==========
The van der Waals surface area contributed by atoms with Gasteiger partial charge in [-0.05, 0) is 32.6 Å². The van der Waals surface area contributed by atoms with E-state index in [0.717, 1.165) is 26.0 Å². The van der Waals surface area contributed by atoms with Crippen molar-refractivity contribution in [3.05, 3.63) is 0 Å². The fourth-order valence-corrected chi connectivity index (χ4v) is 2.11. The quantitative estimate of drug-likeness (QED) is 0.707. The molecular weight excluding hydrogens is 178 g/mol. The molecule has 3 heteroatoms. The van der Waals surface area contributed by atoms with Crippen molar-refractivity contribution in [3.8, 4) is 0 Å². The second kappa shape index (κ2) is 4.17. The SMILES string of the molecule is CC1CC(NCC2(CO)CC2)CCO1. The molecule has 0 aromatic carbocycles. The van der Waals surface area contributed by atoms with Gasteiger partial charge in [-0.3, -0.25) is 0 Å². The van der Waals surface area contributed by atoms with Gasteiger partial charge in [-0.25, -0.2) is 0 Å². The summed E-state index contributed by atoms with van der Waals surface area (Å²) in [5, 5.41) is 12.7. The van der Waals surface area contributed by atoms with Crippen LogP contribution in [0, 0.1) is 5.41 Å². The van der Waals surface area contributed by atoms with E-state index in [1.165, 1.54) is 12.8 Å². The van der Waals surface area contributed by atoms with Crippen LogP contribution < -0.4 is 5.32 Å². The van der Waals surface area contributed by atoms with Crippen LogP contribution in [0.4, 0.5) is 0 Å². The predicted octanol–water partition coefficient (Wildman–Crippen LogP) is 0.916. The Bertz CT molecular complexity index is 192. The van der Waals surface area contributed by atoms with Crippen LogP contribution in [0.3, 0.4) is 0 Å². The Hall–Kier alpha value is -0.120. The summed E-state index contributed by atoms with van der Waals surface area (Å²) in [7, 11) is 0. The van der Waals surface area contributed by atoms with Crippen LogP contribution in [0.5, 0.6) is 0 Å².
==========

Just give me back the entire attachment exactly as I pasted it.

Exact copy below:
The van der Waals surface area contributed by atoms with Gasteiger partial charge in [-0.05, 0) is 32.6 Å². The van der Waals surface area contributed by atoms with E-state index in [0.717, 1.165) is 26.0 Å². The van der Waals surface area contributed by atoms with Crippen molar-refractivity contribution in [3.05, 3.63) is 0 Å². The fourth-order valence-corrected chi connectivity index (χ4v) is 2.11. The quantitative estimate of drug-likeness (QED) is 0.707. The molecular weight excluding hydrogens is 178 g/mol. The molecule has 3 heteroatoms. The van der Waals surface area contributed by atoms with Crippen molar-refractivity contribution in [3.8, 4) is 0 Å². The second kappa shape index (κ2) is 4.17. The SMILES string of the molecule is CC1CC(NCC2(CO)CC2)CCO1. The molecule has 0 aromatic carbocycles. The van der Waals surface area contributed by atoms with Gasteiger partial charge in [-0.3, -0.25) is 0 Å². The van der Waals surface area contributed by atoms with Gasteiger partial charge in [-0.25, -0.2) is 0 Å². The summed E-state index contributed by atoms with van der Waals surface area (Å²) in [5, 5.41) is 12.7. The van der Waals surface area contributed by atoms with Crippen LogP contribution in [0, 0.1) is 5.41 Å². The van der Waals surface area contributed by atoms with E-state index in [1.165, 1.54) is 12.8 Å². The van der Waals surface area contributed by atoms with Crippen LogP contribution < -0.4 is 5.32 Å². The van der Waals surface area contributed by atoms with Crippen LogP contribution in [0.4, 0.5) is 0 Å². The predicted octanol–water partition coefficient (Wildman–Crippen LogP) is 0.916. The Bertz CT molecular complexity index is 192. The van der Waals surface area contributed by atoms with Crippen LogP contribution in [0.3, 0.4) is 0 Å². The Hall–Kier alpha value is -0.120. The summed E-state index contributed by atoms with van der Waals surface area (Å²) in [7, 11) is 0. The van der Waals surface area contributed by atoms with Crippen LogP contribution in [0.5, 0.6) is 0 Å².